William Herschel discovered NGC 6857 on 6 September 1784. His handwritten journal for that date reads: A patch containing some nebulosity…irregularly long.

Heinrich d’Arrest writes of this object and his observation of it in his 1867 Siderum Nebulosorum Observationes Havnienses. My very loosely paraphrased English for the Latin text: Minute, faint; it is most probably a cluster. A 12th-magnitude star precedes it. – Rechecked shortly after: it was not so small; not all of the nebula is resolved, there is at least some cloudiness. I’m not surprised that this was missed by Rosse.

NGC 6857 is the brightest part of the larger, star-forming emission region Sharpless 2-100, which is a much more difficult visual target than NGC 6857. 

A 2010 paper by Manash Samal and colleagues in the Astrophysical Journal indicates that the main ionizing source at the center of NGC 6857 is the bright, massive star at its heart. This compact nebula is estimated to be approximately 28 thousand light-years away from us, and the star is thought to have a spectral type of about OIII. The most likely age of the nebula is in the vicinity of 1 to 2 million years. (Intro and object information by Sue French)

NGC 6823/Sh 2-86: Open Cluster/Emission Nebula in Vulpecula: September Observer’s Challenge Report #152

September 13, 2021

MONTHLY OBSERVER’S CHALLENGE

Compiled by:

Roger Ivester, North Carolina

&

Sue French, New York

September 2021

Report #152

NGC 6823 & Sh 2-86, Open Cluster & Emission Nebula in Vulpecula

Sharing Observations and Bringing Amateur Astronomers Together

Observer’s Challenge Report: Final

September 2021 OBSERVERS CHALLENGE _NGC 6823 & Sh 2-86

This month’s target:

The nebula surrounding the open cluster NGC 6823 suffers an identity crisis. It’s not NGC 6820, as many sources claim, but rather a small knot of nebulosity 16 arcminutes in position angle 218 degrees (southwest by south) from the bright quadruple star at the cluster’s heart.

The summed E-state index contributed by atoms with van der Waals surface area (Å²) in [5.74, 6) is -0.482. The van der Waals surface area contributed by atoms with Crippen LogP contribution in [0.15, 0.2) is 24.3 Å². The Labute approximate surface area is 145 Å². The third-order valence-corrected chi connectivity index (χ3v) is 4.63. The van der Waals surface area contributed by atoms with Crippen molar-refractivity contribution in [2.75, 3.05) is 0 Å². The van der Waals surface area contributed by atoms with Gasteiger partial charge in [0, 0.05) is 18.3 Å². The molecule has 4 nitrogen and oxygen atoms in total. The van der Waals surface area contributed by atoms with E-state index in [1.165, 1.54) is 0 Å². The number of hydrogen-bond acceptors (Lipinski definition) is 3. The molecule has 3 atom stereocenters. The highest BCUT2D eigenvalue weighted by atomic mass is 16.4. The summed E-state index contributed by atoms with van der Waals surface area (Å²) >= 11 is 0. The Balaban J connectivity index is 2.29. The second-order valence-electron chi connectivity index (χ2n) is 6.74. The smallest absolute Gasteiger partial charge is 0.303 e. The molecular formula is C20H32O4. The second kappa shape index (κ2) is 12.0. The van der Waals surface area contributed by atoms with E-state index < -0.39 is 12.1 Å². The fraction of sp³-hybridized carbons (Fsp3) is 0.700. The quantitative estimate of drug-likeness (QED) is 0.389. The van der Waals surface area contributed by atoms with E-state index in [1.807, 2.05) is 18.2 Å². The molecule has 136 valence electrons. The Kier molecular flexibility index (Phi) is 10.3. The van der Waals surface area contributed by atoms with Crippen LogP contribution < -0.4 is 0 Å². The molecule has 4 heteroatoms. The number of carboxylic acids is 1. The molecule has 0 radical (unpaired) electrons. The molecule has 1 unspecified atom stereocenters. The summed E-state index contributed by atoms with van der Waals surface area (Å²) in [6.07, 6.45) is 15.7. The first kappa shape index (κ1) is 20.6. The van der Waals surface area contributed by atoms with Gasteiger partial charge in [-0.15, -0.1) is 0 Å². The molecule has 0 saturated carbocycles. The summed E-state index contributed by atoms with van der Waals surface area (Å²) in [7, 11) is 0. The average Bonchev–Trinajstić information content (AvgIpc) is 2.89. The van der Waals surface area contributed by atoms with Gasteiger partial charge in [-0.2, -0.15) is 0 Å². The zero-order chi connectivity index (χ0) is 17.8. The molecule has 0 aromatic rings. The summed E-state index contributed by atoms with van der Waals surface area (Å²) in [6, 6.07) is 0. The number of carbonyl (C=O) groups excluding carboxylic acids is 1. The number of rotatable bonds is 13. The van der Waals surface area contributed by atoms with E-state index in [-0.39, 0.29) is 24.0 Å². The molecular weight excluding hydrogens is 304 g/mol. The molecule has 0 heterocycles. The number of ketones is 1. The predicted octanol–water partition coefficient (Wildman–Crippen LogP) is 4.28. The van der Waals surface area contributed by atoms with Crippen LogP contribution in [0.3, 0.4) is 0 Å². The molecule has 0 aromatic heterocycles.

Here is NGC/IC maven Harold Corwin’s explanation:

NGC 6820 is a small knot of nebulosity, roughly 1′ × 1′, perhaps a reflection nebula around a few young stars or pre-stellar objects. It is specifically NOT the much larger HII region Sharpless 2-86 as has been many times been claimed, nor is it the cluster Collinder 404 = OCl 122, though that may 

represent the stars involved with the nebula. Marth’s original observation with Lassell’s 48-inch reflector mentions only the nebulosity: “F, S, R, bM”. [Faint, small, round, brighter in the middle]

http://haroldcorwin.net/ngcic/ngcnotes.all 

The position of NGC 6820 is 19h 42m 27.9s  +23° 05′ 15″. Consider this a bonus object if you’d like.

Information above compiled by Sue French

Jaakko Saloranta: Observer from Finland (Pencil Sketch)

M57, Planetary Nebula in Lyra: August 2021 Observer’s Challenge Report #151

August 17, 2021

august-2021-observers-challenge-_m57Download


Roger Ivester: Observer from North Carolina

10-inch reflector, fairly bright with well defined edges, gray in color, oval shape with a center void.  Both the NW and SW sides are brighter with greater concentration.  The ring is much lighter, or thiner on the NW, and also on the SE, but more subtle.  A 12th magnitude star lies, so very close to the east of the ring.

3.5-inch Maksutov-Cassegrain telescope at a magnification of 146x, the ring nebula is presented as very dim, round but mostly featureless. The central void can be seen, but fairly difficult.  

102mm refractor at 175x, shows the ring as surprisingly bright on this night of exceptional viewing with sharp and well defined edges.  The center void can be seen, but only as a lighter round gray spot, within the ring. Bright star just to the east.

Pencil sketch below:  

NGC 5746, Galaxy in Virgo: June 2021 Observer’s Galaxy Report #149

June 14, 2021

Monthly Observer’s Challenge

Compiled by:

Roger Ivester, North Carolina

&

Sue French, New York

June 2021

NGC 5746, Galaxy in Virgo

Sharing Observations and Bringing Amateur Astronomer’s Together

MONTHLY OBSERVER’S CHALLENGE